Mr. Evans took to the airwaves at CNBC this morning in the 11 AM hour - while the market did not immediately react, the S&P 500 has since surged 11 points or 0.9% as Pavlov dogs react in glee to the groundwork being laid for more easing.
While I agree with Evans with the concept of lack of wage/price spiral due to WAGES, as the U.S. in the 1970s was more of a contained economy, and now we have a global labor force, the damage done by ANY inflation in the modern era are going to be far more dangerous. While 30-40 years ago employees could actually go to employers and ask for wage hikes to some degree, and the power of unions were far stronger, now when inflation hits, employees will be laughed at if they ask for wage hikes to compete. Then again, there is little to no inflation in a world where food, energy are excluded and tuition, healthcare premiums, et al are just rounding errors.
There is a lot of talk of the Fed now following the British model, where official inflation has been far in excess of the official target due to the dual mandate. Somehow the Fed believes more and more easy money create jobs... despite the failure of the past three years. So if they will just continue to make money ever easier until the unemployment rate gets back to 5% we have years upon years of the spigot turned to high ahead. [May 19, 2011: Prepare for a Fed Hike... in 2018? So Says Goldman Sachs]
- "I’m advocating a more aggressive stance of monetary policy," he told CNBC. "I think we should be more aggressive and that frankly makes a lot of people nervous."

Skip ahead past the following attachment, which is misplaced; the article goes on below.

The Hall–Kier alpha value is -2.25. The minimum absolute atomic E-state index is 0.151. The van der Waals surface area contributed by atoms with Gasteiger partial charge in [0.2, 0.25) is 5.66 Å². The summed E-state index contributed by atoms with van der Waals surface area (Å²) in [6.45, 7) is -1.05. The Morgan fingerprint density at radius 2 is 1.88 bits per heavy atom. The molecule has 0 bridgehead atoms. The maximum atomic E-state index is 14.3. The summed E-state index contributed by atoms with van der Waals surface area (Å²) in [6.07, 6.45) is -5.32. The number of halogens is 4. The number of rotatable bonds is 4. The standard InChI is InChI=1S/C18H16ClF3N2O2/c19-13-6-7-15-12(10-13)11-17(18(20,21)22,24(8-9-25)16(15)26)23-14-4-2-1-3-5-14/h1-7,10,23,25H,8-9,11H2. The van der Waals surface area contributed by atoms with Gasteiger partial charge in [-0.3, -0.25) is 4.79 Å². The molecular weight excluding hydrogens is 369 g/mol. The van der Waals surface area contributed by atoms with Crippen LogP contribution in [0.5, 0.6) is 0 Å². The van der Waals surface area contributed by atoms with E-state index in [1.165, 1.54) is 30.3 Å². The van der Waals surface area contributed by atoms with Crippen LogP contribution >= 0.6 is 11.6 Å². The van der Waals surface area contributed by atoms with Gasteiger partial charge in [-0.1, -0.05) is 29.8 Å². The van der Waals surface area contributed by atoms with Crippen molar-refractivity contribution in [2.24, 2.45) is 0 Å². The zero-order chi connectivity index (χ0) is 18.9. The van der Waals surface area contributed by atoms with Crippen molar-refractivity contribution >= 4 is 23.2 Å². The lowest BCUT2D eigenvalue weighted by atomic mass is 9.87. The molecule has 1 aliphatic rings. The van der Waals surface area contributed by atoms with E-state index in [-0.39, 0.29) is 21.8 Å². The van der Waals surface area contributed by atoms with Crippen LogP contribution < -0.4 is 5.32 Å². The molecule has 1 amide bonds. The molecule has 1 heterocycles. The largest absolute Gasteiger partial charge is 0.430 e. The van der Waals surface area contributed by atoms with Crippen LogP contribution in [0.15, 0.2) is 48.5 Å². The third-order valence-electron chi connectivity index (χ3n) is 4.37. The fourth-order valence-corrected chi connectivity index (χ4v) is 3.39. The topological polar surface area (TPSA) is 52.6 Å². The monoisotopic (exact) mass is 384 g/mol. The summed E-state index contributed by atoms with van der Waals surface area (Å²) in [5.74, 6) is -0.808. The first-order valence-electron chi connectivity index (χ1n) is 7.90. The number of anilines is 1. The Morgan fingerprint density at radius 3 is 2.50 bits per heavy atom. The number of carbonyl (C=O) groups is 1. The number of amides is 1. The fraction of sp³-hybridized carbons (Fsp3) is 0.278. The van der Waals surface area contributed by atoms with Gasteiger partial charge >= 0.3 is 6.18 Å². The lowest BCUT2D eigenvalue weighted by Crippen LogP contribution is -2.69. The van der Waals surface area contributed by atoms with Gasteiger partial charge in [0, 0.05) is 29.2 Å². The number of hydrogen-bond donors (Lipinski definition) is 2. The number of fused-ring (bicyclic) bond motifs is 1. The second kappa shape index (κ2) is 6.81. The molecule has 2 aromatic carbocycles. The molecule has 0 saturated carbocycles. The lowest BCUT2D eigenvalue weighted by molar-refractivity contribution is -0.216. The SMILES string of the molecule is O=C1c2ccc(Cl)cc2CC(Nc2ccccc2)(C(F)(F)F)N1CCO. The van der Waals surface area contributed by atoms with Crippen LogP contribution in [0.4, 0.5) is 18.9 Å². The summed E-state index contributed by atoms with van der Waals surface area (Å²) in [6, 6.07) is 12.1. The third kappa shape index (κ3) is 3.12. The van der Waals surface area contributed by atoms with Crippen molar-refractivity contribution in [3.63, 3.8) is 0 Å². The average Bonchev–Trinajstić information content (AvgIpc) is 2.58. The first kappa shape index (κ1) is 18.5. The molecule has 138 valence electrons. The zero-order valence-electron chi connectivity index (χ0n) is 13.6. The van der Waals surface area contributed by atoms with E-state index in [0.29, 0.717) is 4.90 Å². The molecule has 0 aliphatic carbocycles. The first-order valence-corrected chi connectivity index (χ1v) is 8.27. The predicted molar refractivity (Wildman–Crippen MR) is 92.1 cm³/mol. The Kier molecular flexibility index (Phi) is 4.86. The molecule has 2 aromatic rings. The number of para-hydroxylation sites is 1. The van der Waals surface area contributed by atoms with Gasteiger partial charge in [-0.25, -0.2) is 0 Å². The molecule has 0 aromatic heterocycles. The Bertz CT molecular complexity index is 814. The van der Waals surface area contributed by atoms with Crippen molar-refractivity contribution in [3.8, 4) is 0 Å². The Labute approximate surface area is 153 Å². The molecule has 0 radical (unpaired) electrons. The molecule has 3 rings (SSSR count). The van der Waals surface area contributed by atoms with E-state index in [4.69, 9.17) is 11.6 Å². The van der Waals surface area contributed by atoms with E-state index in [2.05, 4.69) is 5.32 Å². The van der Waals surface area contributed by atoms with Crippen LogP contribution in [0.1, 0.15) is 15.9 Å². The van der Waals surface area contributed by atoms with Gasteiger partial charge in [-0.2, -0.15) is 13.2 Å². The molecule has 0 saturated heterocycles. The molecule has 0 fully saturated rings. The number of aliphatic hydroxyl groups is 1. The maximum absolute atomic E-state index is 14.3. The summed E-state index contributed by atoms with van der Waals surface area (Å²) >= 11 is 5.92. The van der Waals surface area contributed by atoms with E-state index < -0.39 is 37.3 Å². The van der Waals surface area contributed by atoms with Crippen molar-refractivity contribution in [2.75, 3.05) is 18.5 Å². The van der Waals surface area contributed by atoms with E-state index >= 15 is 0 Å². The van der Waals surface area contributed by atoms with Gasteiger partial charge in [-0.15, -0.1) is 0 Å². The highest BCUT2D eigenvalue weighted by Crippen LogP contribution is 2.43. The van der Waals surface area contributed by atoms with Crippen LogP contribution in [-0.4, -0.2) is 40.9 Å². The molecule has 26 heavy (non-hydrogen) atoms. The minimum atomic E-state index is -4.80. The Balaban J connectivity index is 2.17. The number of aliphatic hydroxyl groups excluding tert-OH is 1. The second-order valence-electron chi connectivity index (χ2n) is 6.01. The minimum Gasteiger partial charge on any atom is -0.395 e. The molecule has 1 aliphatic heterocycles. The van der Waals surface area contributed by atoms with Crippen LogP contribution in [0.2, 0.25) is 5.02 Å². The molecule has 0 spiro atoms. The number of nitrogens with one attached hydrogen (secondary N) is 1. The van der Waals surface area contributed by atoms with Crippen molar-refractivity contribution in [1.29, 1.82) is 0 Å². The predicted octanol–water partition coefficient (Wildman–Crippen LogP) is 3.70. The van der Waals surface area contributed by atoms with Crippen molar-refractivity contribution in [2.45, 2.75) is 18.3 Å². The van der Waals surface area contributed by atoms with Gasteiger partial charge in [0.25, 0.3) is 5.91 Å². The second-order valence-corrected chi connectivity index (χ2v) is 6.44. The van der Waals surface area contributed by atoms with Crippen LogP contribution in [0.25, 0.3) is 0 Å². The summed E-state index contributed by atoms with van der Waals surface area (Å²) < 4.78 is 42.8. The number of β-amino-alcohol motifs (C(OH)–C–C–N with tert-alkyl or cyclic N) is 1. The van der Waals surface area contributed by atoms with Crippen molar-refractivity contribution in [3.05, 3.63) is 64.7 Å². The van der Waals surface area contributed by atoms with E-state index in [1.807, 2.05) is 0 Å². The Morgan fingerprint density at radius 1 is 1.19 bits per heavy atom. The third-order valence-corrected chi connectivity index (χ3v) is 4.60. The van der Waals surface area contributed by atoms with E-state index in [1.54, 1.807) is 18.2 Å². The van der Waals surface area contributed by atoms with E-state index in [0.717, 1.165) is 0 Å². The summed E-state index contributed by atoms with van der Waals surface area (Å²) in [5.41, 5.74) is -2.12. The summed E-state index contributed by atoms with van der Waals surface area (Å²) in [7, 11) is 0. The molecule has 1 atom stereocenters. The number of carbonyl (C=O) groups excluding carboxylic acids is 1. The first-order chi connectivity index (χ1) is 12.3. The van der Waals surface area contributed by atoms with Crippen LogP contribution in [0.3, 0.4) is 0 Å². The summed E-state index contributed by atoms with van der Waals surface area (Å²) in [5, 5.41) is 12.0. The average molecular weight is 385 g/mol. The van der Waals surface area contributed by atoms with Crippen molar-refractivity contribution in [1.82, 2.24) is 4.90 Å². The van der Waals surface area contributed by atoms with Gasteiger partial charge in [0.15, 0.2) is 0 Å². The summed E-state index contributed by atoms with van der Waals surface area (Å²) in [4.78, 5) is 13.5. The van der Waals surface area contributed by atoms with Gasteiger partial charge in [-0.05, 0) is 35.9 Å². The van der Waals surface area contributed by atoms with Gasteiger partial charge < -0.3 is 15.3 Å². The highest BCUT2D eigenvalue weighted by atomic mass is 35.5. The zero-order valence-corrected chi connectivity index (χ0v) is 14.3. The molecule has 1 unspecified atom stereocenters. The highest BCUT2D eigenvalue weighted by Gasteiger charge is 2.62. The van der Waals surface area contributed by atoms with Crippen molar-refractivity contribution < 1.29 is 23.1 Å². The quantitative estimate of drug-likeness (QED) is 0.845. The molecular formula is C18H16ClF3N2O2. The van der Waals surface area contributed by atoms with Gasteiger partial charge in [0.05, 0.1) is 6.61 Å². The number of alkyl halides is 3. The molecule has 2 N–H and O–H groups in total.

- "I just think that this is the time to stretch the boundaries a little bit more and take a few chances," he said.
- "The economy needs more accommodation. I think the unemploymentt rate at 9 percent is unacceptably high," he said, noting that the jobless rate should be at 6 percent or less. "I think we should be doing as much as we can."
- Evans said he was more worried that the U.S. central bank could repeat the errors of the 1930s than those of the 1970s. "In the 1970s you had a wage growth. You had the wage/price spiral where prices would go up, workers would demand that wages go up to keep up, and it would keep spiraling upwards," Evans said. "I don’t know if anybody expects wages are going to go up to that extent that it’s gonna propel inflation higher."
- If anything, Evans said, there is more downward pressure on wages, and he doesn't see that pushing inflation higher. "It’s a different time period. You’re always tempted to fight the last war," he said. "The 1970s are the last war. I’m much more worried about the 30s experience in Japan the last 15 years."
Vid 2 - 8 minutes
Vid 3 - 3 minutes